The Act does, though, cover all work, materials and plant supplied by subcontractors, consultants and suppliers to contractors who have contracts with such homeowners, and residential work involving investment properties, landlords, strata title bodies corporate, developers, builders, contractors, subcontractors, consultants and suppliers.

Can I resubmit a claim?

Only one claim can be made under the Act for each reference date. The reference date is either the date stated in the contract for making claims or, if there is no date, it is the last day of each month.

However, if you have already made a payment claim but not under the Act, you are still entitled to make a claim under the Act for the same reference date. There may not have been trust in the business relationship that led you to not use the Act, but when you have signs you may not be paid you can resort to using the Act to secure payment.

Moneys not paid in respect of a previous claim can be included in the next payment claim.

Usually, claims under the Act cannot be made more than one year after the work was last carried out or the goods or services were last supplied.

When should I receive payment?

The date by which you are entitled to be paid is the "due date for payment".

If the contract provides a date or period for payment of claims, then you are entitled to be paid by then.

If the contracts does not provide due dates for payment, then you are entitled to be paid 10 business days after you serve the payment claim on the respondent.

If you are not paid by the due date, you have a right to interest at the greater of the rate, if any, in the contract or the rate on Supreme Court judgements. That rate changes from time to time, but is usually around 10% per annum.

A "business day" under the Act is any day other than a Saturday, Sunday, public holiday and the days between Christmas and New Year.

How long do I have to wait for a response?

If the respondent is not willing to pay all that you have claimed, they have a maximum of 10 business days after you have submitted your claim to give you a payment schedule. This has to be a written statement of the amount that the respondent is willing to pay and the reasons for not paying any part of your claim.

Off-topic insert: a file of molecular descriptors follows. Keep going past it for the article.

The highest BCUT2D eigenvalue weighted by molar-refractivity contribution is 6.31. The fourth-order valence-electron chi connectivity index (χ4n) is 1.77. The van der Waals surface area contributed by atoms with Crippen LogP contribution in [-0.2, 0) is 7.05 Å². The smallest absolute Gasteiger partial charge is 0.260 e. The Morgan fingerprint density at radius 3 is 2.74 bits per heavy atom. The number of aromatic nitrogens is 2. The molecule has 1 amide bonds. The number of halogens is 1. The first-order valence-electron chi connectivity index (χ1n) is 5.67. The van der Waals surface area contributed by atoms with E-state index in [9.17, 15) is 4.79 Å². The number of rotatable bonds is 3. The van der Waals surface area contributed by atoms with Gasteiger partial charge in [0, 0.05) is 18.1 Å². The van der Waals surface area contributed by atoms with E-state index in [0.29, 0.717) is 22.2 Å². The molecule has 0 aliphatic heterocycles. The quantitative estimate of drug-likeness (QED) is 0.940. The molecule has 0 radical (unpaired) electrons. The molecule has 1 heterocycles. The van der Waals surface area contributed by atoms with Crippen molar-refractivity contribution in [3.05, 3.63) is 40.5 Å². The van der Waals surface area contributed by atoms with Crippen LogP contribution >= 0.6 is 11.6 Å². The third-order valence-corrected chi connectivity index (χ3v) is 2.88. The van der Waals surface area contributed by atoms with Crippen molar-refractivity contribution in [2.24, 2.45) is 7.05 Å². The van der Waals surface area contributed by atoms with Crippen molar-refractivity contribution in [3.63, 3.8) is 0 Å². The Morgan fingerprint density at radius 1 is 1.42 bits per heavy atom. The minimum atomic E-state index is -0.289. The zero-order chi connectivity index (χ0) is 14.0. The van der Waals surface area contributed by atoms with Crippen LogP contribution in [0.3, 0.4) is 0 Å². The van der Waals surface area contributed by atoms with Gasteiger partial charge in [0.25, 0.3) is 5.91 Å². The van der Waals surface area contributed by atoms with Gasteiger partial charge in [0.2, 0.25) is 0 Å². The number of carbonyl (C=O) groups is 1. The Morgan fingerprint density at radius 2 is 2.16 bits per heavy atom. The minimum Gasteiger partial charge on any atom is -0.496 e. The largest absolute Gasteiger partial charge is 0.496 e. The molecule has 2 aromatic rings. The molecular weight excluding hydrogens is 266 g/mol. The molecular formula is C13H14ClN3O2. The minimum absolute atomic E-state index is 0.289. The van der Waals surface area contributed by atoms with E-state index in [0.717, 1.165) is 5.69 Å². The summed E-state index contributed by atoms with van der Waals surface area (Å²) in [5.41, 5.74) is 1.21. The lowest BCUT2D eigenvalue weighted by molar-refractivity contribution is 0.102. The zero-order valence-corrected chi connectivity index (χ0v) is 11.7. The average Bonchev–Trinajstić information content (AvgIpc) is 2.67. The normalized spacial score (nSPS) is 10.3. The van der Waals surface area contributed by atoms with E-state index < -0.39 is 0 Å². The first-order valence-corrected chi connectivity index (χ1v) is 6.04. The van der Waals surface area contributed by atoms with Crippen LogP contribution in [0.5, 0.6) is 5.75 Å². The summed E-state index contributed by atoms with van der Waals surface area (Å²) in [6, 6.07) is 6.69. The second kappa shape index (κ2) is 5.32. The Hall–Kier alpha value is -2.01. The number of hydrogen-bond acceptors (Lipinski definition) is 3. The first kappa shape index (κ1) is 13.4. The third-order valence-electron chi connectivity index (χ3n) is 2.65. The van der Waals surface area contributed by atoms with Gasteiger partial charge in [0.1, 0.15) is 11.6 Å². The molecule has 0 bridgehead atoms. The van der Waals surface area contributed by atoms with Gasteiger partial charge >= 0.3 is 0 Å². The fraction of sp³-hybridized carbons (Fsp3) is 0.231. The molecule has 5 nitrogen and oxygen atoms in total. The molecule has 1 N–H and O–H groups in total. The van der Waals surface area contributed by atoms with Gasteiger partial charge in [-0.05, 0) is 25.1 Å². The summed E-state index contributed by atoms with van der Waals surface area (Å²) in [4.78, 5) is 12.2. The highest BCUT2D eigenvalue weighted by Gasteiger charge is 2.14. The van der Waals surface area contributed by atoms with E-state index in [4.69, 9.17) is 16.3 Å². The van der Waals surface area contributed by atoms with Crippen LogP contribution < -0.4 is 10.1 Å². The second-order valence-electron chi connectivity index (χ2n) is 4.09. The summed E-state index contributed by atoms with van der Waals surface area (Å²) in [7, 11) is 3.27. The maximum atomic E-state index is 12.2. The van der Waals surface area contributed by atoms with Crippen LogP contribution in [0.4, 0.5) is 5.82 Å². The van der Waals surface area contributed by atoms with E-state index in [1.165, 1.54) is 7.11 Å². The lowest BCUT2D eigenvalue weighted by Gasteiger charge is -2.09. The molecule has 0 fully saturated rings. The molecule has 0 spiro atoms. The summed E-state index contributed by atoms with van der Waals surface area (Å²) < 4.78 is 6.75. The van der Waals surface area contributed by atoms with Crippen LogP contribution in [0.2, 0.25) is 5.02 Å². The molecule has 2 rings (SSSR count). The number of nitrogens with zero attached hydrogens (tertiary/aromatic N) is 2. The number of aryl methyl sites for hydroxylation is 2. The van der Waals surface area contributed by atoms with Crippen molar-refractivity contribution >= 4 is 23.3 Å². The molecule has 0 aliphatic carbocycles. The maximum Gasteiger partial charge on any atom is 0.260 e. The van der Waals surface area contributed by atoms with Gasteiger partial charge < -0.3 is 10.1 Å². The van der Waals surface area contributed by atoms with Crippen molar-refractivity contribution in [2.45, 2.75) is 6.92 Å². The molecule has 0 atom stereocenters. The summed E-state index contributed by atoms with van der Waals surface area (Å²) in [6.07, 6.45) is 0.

If the respondent fails to serve you with a payment schedule before the end of that time, the Act requires the respondent to pay the whole amount of the payment claim.

What do I do if I get no response?

If by the 10th day after you have issued a claim, you do not receive a payment schedule from the respondent or no payment, you have the option of taking action in court, or using the adjudication process to recover monies due to you.

If you propose to use adjudication, you must notify the respondent of this within 20 days of the payment schedule being due (that is, within 30 days of your issuing the claim). The respondent must be given a period of 5 days within which to furnish a payment schedule to you. You may then make an application for adjudication (refer to the Applying for Adjudication section). You may also suspend work if not paid within 2 days of the notice to suspend.

What can I do if I disagree with a payment schedule?

If you receive a schedule that you disagree with, you may apply for adjudication (refer to the Applying for Adjudication section) within 10 days of receiving the schedule.